If details provided in a 2004 Arizona Auditor General's report of the Mohave Educational Service Center (MESC) has a familiar ring to it, perhaps it's because one of the names associated with the ESC is also one of the original agency representatives of the Nevada-based Association of Educational Purchasing Agencies (AEPA).
Jim Migliorino was listed as the Executive Director for the MESC in its Articles of Incorporation dated March, 2004, which was the same year the Auditor General's investigatory report was released. The audit covered the period for July 1997 through June 2001. Migliorino was also involved in the AEPA when it was first formed in 2000.
The AEPA has come under recent fire after receiving public scrutiny from taxpayers and public officials in various states. Most recently, it was the subject of an audit conducted by the Indiana State Board of Accounts into the Wilson Education Center, a member of the AEPA. Larry Risk, former Executive Director of the WEC, was also a founding member of the AEPA and one of its original incorporaters. According to AEPA meeting reports, Risk and Migliorino worked together for many years starting ten years ago when the AEPA was formed as an unincorporated entity.
An excerpt from the Arizona investigative report reads, "Our investigation revealed that from July 1997 through June 2001, Mohave Educational Services Cooperative (MESC) consistently failed to follow procurement rules and did not provide an economic value for its members. In addition, MESC charges its members inequitably and conducts improper financial practices. We submitted our findings to the Attorney General’s Office in July 2003, and corrective legal action by the Attorney General against MESC is pending."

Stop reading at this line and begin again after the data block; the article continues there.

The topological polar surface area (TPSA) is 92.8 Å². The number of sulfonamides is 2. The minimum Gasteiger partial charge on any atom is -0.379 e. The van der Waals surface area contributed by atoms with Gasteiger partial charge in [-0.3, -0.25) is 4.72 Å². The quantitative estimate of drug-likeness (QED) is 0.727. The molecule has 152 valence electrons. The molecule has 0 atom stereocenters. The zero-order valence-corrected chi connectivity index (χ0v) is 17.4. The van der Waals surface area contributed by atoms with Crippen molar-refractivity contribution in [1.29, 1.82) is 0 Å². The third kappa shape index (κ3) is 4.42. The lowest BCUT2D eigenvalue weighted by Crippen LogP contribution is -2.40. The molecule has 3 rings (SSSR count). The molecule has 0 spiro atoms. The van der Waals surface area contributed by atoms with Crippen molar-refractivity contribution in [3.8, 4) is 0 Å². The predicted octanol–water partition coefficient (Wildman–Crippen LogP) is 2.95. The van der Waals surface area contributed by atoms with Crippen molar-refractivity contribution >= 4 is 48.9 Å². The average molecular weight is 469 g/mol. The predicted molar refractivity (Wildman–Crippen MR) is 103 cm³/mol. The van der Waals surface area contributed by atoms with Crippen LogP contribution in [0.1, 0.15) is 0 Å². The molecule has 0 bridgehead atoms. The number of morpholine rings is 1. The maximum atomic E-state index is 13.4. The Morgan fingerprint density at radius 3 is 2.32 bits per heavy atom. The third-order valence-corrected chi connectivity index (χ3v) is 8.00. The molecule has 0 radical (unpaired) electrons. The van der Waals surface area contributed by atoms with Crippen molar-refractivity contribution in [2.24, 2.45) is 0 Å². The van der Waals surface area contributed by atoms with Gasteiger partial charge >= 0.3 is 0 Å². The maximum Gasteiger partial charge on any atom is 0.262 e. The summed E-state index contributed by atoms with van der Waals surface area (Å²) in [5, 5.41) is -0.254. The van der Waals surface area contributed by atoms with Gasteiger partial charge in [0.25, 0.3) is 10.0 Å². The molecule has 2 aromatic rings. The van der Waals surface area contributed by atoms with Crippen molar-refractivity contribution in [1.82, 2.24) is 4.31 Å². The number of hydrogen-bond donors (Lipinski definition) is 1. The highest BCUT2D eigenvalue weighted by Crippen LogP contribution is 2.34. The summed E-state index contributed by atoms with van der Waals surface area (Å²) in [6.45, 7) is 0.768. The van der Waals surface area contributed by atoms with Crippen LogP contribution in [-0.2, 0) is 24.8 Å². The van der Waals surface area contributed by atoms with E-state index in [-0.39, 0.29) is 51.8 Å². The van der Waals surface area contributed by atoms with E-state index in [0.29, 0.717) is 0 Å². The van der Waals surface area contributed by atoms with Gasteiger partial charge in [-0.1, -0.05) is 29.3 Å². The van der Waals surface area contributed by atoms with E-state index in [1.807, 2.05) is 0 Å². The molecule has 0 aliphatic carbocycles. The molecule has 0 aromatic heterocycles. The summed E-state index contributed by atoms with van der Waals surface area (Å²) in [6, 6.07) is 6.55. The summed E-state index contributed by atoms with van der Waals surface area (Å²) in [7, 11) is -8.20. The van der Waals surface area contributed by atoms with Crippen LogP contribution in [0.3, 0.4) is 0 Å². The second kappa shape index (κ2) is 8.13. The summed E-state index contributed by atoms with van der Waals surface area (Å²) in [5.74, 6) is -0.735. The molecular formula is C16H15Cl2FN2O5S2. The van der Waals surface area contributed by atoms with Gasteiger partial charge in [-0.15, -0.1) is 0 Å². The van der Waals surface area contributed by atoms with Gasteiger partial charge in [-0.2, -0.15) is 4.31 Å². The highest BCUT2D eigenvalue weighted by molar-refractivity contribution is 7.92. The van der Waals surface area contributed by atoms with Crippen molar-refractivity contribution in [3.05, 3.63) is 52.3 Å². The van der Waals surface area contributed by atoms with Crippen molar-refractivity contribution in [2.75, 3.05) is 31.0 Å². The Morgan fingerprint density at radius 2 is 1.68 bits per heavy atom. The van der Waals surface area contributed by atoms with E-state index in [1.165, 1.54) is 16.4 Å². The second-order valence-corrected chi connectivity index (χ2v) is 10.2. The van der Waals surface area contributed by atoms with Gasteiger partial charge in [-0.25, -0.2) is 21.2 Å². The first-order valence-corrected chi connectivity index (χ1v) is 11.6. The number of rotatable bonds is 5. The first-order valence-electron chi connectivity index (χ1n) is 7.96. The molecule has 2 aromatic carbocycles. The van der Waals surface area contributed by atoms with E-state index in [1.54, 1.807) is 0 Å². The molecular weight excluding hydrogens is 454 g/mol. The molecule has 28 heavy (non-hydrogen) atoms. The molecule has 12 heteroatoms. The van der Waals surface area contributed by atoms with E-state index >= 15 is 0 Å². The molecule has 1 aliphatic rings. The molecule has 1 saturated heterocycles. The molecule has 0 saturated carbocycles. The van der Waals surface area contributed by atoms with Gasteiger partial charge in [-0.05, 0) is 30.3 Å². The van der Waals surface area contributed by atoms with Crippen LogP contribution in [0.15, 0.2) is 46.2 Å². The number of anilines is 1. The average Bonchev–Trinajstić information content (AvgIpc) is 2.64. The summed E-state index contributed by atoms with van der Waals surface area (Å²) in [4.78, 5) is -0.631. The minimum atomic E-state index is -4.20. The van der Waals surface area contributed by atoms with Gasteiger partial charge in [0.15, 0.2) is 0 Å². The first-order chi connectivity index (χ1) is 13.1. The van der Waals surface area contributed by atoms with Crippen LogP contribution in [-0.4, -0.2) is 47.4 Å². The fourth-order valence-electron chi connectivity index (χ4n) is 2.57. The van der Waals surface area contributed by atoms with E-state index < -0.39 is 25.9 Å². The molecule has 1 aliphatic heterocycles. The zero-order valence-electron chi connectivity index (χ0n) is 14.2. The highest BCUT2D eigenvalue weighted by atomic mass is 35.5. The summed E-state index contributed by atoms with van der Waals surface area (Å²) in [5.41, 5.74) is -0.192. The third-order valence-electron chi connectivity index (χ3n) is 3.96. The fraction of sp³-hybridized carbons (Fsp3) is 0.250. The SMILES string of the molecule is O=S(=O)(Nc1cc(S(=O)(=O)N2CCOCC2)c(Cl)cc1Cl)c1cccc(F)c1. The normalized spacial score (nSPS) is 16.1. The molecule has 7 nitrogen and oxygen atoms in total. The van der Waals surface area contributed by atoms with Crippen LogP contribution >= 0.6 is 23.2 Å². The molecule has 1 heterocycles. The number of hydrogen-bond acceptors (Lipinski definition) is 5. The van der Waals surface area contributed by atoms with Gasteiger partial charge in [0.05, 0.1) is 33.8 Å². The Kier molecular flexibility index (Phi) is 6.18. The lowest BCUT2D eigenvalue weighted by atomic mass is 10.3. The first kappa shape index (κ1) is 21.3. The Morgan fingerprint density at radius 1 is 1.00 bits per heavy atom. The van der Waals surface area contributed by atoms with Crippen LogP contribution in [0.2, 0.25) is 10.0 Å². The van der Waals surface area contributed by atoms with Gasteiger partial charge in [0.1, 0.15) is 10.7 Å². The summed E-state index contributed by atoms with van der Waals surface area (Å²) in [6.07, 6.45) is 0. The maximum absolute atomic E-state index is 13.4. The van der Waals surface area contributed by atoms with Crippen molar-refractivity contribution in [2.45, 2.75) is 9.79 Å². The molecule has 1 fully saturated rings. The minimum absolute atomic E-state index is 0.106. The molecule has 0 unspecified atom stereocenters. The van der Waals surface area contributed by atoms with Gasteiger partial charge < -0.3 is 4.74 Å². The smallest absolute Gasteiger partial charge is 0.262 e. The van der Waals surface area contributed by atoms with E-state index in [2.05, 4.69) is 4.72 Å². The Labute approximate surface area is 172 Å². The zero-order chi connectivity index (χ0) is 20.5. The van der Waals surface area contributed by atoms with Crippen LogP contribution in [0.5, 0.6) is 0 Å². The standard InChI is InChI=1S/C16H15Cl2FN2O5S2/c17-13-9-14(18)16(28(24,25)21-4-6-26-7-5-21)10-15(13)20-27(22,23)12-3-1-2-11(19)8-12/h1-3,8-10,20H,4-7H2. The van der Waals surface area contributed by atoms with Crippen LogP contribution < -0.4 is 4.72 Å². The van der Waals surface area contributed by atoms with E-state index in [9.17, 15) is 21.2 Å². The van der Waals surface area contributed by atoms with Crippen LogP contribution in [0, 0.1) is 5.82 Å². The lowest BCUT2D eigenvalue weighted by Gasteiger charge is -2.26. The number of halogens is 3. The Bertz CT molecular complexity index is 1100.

After the Arizona Attorney and Auditor Generals initiated the investigation into the business practices of the MESC, officials for the service center reportedly restructured the organization to comply with state laws and procurement rules.
Ironically, the Arizona investigation was launched about the same time the AEPA and WEC came under fire in Indiana for some its questionable business practices. One would think that a few lessons should have been learned along the way, but it appears that what didn't work in one state was eventually tried in another.
It's time for the house of cards to take a full tumble.